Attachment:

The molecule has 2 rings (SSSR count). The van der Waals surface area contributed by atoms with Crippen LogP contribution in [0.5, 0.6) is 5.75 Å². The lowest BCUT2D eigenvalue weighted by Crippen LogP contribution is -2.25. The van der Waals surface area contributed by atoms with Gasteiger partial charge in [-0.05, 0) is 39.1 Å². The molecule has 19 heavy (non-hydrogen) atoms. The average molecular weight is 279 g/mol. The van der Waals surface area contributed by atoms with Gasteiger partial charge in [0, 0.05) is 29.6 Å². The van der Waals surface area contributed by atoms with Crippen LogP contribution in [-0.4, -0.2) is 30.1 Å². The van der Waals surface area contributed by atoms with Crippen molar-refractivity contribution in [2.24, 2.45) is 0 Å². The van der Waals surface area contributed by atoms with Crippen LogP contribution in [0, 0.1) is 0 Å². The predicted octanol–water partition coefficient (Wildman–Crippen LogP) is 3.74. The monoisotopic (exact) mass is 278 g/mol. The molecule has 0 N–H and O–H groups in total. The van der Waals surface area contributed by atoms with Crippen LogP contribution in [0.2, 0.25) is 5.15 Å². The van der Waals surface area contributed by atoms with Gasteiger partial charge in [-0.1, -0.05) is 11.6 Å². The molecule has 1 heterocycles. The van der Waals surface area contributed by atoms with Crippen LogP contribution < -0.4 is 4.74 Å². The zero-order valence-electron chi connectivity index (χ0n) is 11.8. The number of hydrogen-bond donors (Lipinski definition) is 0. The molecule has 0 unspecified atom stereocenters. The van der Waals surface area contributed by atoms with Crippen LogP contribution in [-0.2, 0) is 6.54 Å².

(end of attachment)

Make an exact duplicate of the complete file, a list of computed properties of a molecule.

The molecule has 2 rings (SSSR count). The van der Waals surface area contributed by atoms with Crippen LogP contribution in [0.5, 0.6) is 5.75 Å². The lowest BCUT2D eigenvalue weighted by Crippen LogP contribution is -2.25. The van der Waals surface area contributed by atoms with Gasteiger partial charge in [-0.05, 0) is 39.1 Å². The molecule has 19 heavy (non-hydrogen) atoms. The average molecular weight is 279 g/mol. The van der Waals surface area contributed by atoms with Gasteiger partial charge in [0, 0.05) is 29.6 Å². The van der Waals surface area contributed by atoms with Crippen LogP contribution in [-0.4, -0.2) is 30.1 Å². The van der Waals surface area contributed by atoms with Crippen molar-refractivity contribution in [2.24, 2.45) is 0 Å². The van der Waals surface area contributed by atoms with Crippen LogP contribution in [0, 0.1) is 0 Å². The predicted octanol–water partition coefficient (Wildman–Crippen LogP) is 3.74. The monoisotopic (exact) mass is 278 g/mol. The molecule has 0 N–H and O–H groups in total. The van der Waals surface area contributed by atoms with Crippen LogP contribution in [0.2, 0.25) is 5.15 Å². The van der Waals surface area contributed by atoms with Gasteiger partial charge in [-0.1, -0.05) is 11.6 Å². The molecule has 1 heterocycles. The van der Waals surface area contributed by atoms with Crippen LogP contribution < -0.4 is 4.74 Å². The zero-order valence-electron chi connectivity index (χ0n) is 11.8. The number of hydrogen-bond donors (Lipinski definition) is 0. The molecule has 0 unspecified atom stereocenters. The van der Waals surface area contributed by atoms with Crippen LogP contribution in [-0.2, 0) is 6.54 Å².